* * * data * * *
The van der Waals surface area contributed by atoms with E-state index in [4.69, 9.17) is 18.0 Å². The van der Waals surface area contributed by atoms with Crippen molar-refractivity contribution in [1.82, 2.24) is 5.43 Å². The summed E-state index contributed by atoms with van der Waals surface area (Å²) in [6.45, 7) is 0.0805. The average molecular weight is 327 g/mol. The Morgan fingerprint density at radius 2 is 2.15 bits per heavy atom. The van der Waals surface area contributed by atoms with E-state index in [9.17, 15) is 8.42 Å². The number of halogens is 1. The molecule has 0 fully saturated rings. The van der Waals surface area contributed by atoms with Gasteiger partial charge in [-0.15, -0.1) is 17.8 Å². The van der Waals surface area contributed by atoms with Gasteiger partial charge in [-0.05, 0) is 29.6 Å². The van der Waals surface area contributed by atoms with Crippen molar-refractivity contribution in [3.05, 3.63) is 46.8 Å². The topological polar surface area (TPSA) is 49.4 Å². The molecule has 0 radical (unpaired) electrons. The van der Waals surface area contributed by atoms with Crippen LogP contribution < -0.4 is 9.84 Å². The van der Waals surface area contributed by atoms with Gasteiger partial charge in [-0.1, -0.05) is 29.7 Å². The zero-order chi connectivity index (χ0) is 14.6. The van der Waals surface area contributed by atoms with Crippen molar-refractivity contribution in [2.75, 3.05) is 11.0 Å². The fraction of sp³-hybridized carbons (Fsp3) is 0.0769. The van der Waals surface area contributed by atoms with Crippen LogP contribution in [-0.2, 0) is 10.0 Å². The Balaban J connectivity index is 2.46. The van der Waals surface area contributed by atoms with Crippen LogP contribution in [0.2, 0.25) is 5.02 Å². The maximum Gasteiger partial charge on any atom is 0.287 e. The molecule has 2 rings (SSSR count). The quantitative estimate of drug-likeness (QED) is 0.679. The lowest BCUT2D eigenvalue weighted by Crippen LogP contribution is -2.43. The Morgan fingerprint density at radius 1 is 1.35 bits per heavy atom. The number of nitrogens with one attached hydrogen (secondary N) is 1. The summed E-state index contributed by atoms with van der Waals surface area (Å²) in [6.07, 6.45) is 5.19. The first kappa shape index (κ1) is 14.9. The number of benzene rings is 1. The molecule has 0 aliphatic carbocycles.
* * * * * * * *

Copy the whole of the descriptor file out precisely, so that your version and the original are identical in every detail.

The van der Waals surface area contributed by atoms with E-state index in [4.69, 9.17) is 18.0 Å². The van der Waals surface area contributed by atoms with Crippen molar-refractivity contribution in [1.82, 2.24) is 5.43 Å². The summed E-state index contributed by atoms with van der Waals surface area (Å²) in [6.45, 7) is 0.0805. The average molecular weight is 327 g/mol. The Morgan fingerprint density at radius 2 is 2.15 bits per heavy atom. The van der Waals surface area contributed by atoms with E-state index in [9.17, 15) is 8.42 Å². The number of halogens is 1. The molecule has 0 fully saturated rings. The van der Waals surface area contributed by atoms with Gasteiger partial charge in [-0.15, -0.1) is 17.8 Å². The van der Waals surface area contributed by atoms with Gasteiger partial charge in [-0.05, 0) is 29.6 Å². The van der Waals surface area contributed by atoms with Crippen molar-refractivity contribution in [3.05, 3.63) is 46.8 Å². The topological polar surface area (TPSA) is 49.4 Å². The molecule has 0 radical (unpaired) electrons. The van der Waals surface area contributed by atoms with Crippen LogP contribution < -0.4 is 9.84 Å². The van der Waals surface area contributed by atoms with Gasteiger partial charge in [-0.1, -0.05) is 29.7 Å². The zero-order chi connectivity index (χ0) is 14.6. The van der Waals surface area contributed by atoms with Crippen molar-refractivity contribution in [2.75, 3.05) is 11.0 Å². The fraction of sp³-hybridized carbons (Fsp3) is 0.0769. The van der Waals surface area contributed by atoms with Crippen LogP contribution in [-0.2, 0) is 10.0 Å². The Balaban J connectivity index is 2.46. The van der Waals surface area contributed by atoms with Crippen LogP contribution in [0.2, 0.25) is 5.02 Å². The maximum Gasteiger partial charge on any atom is 0.287 e. The molecule has 2 rings (SSSR count). The quantitative estimate of drug-likeness (QED) is 0.679. The lowest BCUT2D eigenvalue weighted by Crippen LogP contribution is -2.43. The Morgan fingerprint density at radius 1 is 1.35 bits per heavy atom. The number of nitrogens with one attached hydrogen (secondary N) is 1. The summed E-state index contributed by atoms with van der Waals surface area (Å²) in [6.07, 6.45) is 5.19. The first kappa shape index (κ1) is 14.9. The number of benzene rings is 1. The molecule has 0 aliphatic carbocycles.